'Athens has no right to appoint Muslims' chief mufti'

Athens doesn't pay 'necessary care' for citizenship of 150,000 Turks in Greece, says Turkish President Recep Tayyip Erdogan

Jeyhun Aliyev and Faruk Zorlu   | 16.04.2021
'Athens has no right to appoint Muslims' chief mufti'


Athens has "no right" to appoint the chief Islamic cleric, or mufti, of Muslims living in Greece according to the Treaty of Lausanne, Turkey's president said on Friday.

"How can you do that? We don't appoint the patriarch," Recep Tayyip Erdogan told reporters in the metropolis Istanbul, adding that the Ecumenical patriarch in Turkey is elected by the Holy Synod, the decision-making body of the Greek Orthodox Patriarchate.

Erdogan said Greece does not pay the "necessary care" for the citizenship of the 150,000 Turks living in Western Thrace, most of whom are Muslim.

He stressed that only officials of this group, such as muftis and imams, could choose a chief mufti in Greece.

"However, unfortunately, Greece can't tolerate this and doesn't give such authority to our (Turks in Western Trace) muftis and imams there, and is going to appoint them as if they were its own civil servants as if they were its own religious officials," he said.

The election of muftis is regulated by the 1913 Treaty of Athens, a Greek-Ottoman pact that was implemented by Athens in 1920.

But in 1991, in violation of international law, Greece annulled its law regarding the treaty and unlawfully started to appoint muftis.

The muftis appointed by Greece have since usurped local Muslims’ right of jurisdiction on family and inheritance matters.

The majority of Muslim Turks in Western Thrace do not recognize muftis appointed by Greece and instead rightfully elect their muftis.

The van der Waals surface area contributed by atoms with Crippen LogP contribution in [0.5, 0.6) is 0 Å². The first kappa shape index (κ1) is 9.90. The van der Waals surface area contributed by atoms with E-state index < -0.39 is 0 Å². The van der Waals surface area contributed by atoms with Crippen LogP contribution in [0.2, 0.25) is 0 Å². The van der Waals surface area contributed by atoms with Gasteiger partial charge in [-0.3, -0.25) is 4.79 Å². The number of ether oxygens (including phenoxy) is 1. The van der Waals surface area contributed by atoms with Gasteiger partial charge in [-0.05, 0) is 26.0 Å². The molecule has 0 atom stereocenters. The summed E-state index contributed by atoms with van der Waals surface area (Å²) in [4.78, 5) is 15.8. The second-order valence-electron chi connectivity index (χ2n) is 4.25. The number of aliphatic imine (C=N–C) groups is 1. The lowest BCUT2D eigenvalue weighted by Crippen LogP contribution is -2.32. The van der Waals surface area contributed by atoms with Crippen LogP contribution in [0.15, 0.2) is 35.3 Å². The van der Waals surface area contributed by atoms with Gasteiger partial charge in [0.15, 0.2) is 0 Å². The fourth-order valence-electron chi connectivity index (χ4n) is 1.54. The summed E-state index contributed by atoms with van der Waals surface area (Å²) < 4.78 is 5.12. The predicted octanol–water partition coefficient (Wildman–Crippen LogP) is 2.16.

Greece, however, has refused to recognize elected muftis since 1991 and authorities have placed some clerics on trial.

Unacceptable accusations

On a joint press conference on Thursday between Turkey and Greece's top diplomats, Erdogan also said Turkey's Foreign Minister Mevlut Cavusoglu rebuked his Greek counterpart Nikos Dendias for unacceptable accusations against Turkey.

In a joint news conference with Dendias on Thursday, Cavusoglu said faits accomplis and provocative rhetoric should be avoided in relations between the two countries.

"We wanted this first meeting to continue in a more positive atmosphere, but in his remarks, Nikos Dendias, unfortunately, made extremely unacceptable accusations against my country," Cavusoglu said.

He said the claim that Turkey violated Greece's sovereignty rights was unacceptable, adding: "Turkey is capable of protecting its rights, especially in the Eastern Mediterranean, and the rights of Turkish Cypriots."

Turkey, which has the longest continental coastline in the Eastern Mediterranean, has rejected maritime boundary claims by Greece and the Greek Cypriot administration, stressing that their excessive claims violate the sovereign rights of Turkey and the Turkish Cypriots.

Last year, Ankara sent out several drillships to explore energy in the Eastern Mediterranean, asserting its rights in the region as well as those of the Turkish Republic of Northern Cyprus.